The good news is since it’s become a rental, we’ve hardly ever been without a renter (all good experiences so far), we are breaking even on the rental income v. mortgage, the renters are paying down my mortgage, and the house is finally above the price I bought it for! What I learned through all of this this is never go in to business with friends or family, or anyone for that matter, without having an agreement in writing.
The second money mistake I recently learned from was using my investment bank’s managed portfolio service to manage my IRA.
About 5 years ago I got a call from my bank selling me on their managed portfolio and how I could increase my gains by just paying 1% of the IRA’s value each year. I was less informed at the time and thought the increase in gains would offset the fee I would be paying. About two years in, I started doing annual reviews on my portfolio and noticed my return was a couple percentage points higher on my non-managed mutual funds than the managed IRA portfolio and I wasn’t even taking the fee in to consideration.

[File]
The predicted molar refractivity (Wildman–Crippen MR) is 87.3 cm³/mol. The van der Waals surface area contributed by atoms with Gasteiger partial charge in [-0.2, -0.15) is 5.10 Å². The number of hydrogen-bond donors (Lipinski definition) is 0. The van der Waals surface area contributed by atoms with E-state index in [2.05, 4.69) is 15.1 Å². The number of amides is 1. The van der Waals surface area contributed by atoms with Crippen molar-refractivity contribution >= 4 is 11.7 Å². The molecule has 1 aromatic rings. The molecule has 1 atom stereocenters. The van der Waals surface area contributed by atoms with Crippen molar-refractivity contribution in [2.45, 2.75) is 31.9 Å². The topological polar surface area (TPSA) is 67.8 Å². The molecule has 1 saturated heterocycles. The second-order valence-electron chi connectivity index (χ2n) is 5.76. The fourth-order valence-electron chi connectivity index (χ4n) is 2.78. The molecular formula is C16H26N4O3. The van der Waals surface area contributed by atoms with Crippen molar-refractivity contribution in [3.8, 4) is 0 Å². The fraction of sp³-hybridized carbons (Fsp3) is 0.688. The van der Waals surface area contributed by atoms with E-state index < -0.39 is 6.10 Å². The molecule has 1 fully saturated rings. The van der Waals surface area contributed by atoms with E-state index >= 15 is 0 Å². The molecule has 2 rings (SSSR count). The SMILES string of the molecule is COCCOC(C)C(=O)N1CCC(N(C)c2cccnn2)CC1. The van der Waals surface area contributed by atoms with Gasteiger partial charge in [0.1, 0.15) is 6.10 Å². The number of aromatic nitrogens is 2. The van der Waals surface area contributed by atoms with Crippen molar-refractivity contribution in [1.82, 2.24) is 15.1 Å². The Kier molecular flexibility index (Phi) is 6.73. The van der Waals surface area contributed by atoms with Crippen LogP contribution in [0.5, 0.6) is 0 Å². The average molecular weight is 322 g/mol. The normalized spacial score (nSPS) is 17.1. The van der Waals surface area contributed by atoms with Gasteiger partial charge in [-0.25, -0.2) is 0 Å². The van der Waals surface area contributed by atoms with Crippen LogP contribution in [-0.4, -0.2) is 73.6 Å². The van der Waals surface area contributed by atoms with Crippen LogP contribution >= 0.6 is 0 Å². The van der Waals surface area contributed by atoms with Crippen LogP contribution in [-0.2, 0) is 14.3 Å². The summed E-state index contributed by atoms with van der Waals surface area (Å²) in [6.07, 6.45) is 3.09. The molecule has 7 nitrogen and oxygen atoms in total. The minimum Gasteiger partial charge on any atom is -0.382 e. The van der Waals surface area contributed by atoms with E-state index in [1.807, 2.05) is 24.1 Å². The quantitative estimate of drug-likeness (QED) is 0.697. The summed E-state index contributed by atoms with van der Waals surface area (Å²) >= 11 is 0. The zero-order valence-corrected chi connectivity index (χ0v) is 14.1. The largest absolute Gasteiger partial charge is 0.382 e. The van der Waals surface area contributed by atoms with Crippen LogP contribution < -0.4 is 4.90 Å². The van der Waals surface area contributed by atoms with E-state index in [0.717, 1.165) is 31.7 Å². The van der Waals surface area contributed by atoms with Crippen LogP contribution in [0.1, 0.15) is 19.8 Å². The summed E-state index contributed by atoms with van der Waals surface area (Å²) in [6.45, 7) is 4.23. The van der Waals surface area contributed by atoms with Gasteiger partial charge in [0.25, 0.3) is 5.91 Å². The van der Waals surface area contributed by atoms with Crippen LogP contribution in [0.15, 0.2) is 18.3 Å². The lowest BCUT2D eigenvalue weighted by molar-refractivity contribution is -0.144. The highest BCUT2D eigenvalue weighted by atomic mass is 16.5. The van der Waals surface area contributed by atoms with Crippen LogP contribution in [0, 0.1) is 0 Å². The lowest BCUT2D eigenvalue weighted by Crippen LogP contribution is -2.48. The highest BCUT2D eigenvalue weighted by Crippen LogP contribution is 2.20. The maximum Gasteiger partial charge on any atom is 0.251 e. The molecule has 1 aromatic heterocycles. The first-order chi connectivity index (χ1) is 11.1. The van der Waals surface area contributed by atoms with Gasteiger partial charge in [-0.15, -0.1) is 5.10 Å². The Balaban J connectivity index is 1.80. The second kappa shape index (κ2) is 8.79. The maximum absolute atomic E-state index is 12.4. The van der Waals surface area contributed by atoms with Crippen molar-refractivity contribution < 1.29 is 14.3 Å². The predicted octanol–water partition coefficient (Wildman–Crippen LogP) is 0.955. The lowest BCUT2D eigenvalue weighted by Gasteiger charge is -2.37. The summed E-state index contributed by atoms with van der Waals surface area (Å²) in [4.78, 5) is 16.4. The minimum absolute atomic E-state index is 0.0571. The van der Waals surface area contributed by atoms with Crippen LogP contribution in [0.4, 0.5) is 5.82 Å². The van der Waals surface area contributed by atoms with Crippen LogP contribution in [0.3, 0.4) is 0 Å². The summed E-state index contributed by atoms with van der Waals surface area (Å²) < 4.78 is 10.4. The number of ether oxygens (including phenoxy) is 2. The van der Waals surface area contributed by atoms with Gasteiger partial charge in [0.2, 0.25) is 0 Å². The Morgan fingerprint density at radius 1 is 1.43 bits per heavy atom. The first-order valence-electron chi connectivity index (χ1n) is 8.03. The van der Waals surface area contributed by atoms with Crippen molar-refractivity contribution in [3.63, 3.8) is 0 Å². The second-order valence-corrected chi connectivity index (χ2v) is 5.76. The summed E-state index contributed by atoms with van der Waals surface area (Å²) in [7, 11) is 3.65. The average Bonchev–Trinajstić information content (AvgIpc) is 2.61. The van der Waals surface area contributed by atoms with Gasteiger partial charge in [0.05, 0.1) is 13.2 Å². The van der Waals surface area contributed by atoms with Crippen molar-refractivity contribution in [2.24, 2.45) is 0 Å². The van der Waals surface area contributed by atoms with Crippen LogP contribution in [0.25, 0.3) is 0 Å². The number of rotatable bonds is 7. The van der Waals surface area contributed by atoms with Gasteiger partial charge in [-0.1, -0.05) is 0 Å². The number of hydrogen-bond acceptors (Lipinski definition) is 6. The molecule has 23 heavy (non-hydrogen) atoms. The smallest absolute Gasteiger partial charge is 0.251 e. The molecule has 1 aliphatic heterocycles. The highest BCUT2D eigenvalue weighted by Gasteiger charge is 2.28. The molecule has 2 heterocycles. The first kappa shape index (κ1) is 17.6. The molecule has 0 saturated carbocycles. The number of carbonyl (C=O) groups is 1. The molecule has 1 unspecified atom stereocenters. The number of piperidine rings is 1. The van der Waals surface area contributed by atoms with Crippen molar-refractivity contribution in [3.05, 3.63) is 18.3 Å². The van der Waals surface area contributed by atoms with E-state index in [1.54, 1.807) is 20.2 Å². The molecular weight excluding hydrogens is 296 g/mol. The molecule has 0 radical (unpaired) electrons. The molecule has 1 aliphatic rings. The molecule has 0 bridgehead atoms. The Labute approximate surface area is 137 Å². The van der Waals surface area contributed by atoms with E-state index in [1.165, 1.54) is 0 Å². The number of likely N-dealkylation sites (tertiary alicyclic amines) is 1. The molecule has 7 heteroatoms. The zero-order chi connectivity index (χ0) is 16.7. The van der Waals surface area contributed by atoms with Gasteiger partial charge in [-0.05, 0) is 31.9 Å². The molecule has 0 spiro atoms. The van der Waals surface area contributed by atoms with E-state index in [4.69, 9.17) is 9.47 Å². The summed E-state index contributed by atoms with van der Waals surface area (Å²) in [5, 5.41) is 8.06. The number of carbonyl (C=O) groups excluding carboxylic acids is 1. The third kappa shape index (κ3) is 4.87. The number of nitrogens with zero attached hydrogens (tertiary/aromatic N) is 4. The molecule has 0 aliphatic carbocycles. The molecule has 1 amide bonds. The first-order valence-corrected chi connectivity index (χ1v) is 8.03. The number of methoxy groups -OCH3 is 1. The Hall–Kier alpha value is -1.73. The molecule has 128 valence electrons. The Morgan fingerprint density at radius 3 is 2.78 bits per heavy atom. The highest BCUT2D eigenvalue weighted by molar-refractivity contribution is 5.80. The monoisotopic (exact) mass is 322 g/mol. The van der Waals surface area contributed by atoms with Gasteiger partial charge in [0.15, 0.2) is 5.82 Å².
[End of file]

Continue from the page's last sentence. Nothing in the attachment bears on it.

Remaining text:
I called unhappy with this and, looking back on the situation, must have been talking with a salesperson because they talked me in to staying with the managed portfolio. The next two years’ returns were even with my non-managed mutual funds and then I recently called to deactivate the managed service, in part, after reading some of ESI’s posts on the subject.
If you’re investing in index funds, my opinion now is you do not need a service to manage your account. You’re most vested in seeing your account grow and will likely be the best person to manage it.
Are there any questions you have for ESI Money readers regarding any parts of your finances?
Just one question. We got orders to move this summer and are planning on selling our current house for about $60K profit and are planning to buy a house at our next location. I was wondering if it would be better to use the profit as a down payment on our next house OR utilize a VA loan (no down payment, but pay ~2% PMI on the property value) and use the profit to purchase a duplex outright in the Midwest as an investment property. We have friends who are on their 4th duplex investment property and it is working out really well for them.
Since this is new to me, I would only want to buy the duplex if we paid for it outright to minimize our risk. This way we would likely see appreciation on the house value as well as a steady income stream without having a mortgage. We are both new to this idea though so I’d like to get some other thoughts on this as well.